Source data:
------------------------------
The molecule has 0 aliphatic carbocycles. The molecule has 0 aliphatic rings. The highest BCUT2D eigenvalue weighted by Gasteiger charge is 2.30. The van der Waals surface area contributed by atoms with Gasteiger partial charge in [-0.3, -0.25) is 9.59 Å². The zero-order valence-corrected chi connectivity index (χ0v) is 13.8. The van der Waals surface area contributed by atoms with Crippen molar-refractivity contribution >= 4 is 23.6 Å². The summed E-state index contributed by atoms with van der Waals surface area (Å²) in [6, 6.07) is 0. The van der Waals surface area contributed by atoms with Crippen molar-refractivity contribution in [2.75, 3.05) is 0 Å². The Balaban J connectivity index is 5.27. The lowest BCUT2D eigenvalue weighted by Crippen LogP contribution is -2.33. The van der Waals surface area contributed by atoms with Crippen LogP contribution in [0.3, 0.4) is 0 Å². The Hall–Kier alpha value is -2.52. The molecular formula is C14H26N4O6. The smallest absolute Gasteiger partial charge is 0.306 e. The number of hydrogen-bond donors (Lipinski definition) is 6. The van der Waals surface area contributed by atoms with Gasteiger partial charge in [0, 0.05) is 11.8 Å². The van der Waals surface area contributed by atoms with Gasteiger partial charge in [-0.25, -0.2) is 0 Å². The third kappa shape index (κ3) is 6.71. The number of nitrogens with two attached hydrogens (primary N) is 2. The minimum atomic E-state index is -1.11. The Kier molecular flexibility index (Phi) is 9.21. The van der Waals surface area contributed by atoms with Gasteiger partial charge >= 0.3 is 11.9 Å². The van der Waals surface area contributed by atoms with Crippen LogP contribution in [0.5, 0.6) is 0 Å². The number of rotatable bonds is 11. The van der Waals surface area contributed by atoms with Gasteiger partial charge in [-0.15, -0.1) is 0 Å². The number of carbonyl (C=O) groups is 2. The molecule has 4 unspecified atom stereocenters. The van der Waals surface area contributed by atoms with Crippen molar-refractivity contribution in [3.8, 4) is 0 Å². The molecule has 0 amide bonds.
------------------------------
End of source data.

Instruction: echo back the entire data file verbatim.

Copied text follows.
The molecule has 0 aliphatic carbocycles. The molecule has 0 aliphatic rings. The highest BCUT2D eigenvalue weighted by Gasteiger charge is 2.30. The van der Waals surface area contributed by atoms with Gasteiger partial charge in [-0.3, -0.25) is 9.59 Å². The zero-order valence-corrected chi connectivity index (χ0v) is 13.8. The van der Waals surface area contributed by atoms with Crippen molar-refractivity contribution >= 4 is 23.6 Å². The summed E-state index contributed by atoms with van der Waals surface area (Å²) in [6, 6.07) is 0. The van der Waals surface area contributed by atoms with Crippen molar-refractivity contribution in [2.75, 3.05) is 0 Å². The Balaban J connectivity index is 5.27. The lowest BCUT2D eigenvalue weighted by Crippen LogP contribution is -2.33. The van der Waals surface area contributed by atoms with Crippen LogP contribution in [0.3, 0.4) is 0 Å². The Hall–Kier alpha value is -2.52. The molecular formula is C14H26N4O6. The smallest absolute Gasteiger partial charge is 0.306 e. The number of hydrogen-bond donors (Lipinski definition) is 6. The van der Waals surface area contributed by atoms with Gasteiger partial charge in [0, 0.05) is 11.8 Å². The van der Waals surface area contributed by atoms with Gasteiger partial charge in [-0.25, -0.2) is 0 Å². The third kappa shape index (κ3) is 6.71. The number of nitrogens with two attached hydrogens (primary N) is 2. The minimum atomic E-state index is -1.11. The Kier molecular flexibility index (Phi) is 9.21. The van der Waals surface area contributed by atoms with Gasteiger partial charge >= 0.3 is 11.9 Å². The van der Waals surface area contributed by atoms with Crippen LogP contribution in [0.5, 0.6) is 0 Å². The number of rotatable bonds is 11. The van der Waals surface area contributed by atoms with Gasteiger partial charge in [-0.15, -0.1) is 0 Å². The number of carbonyl (C=O) groups is 2. The molecule has 4 unspecified atom stereocenters. The van der Waals surface area contributed by atoms with Crippen molar-refractivity contribution in [3.8, 4) is 0 Å². The molecule has 0 amide bonds.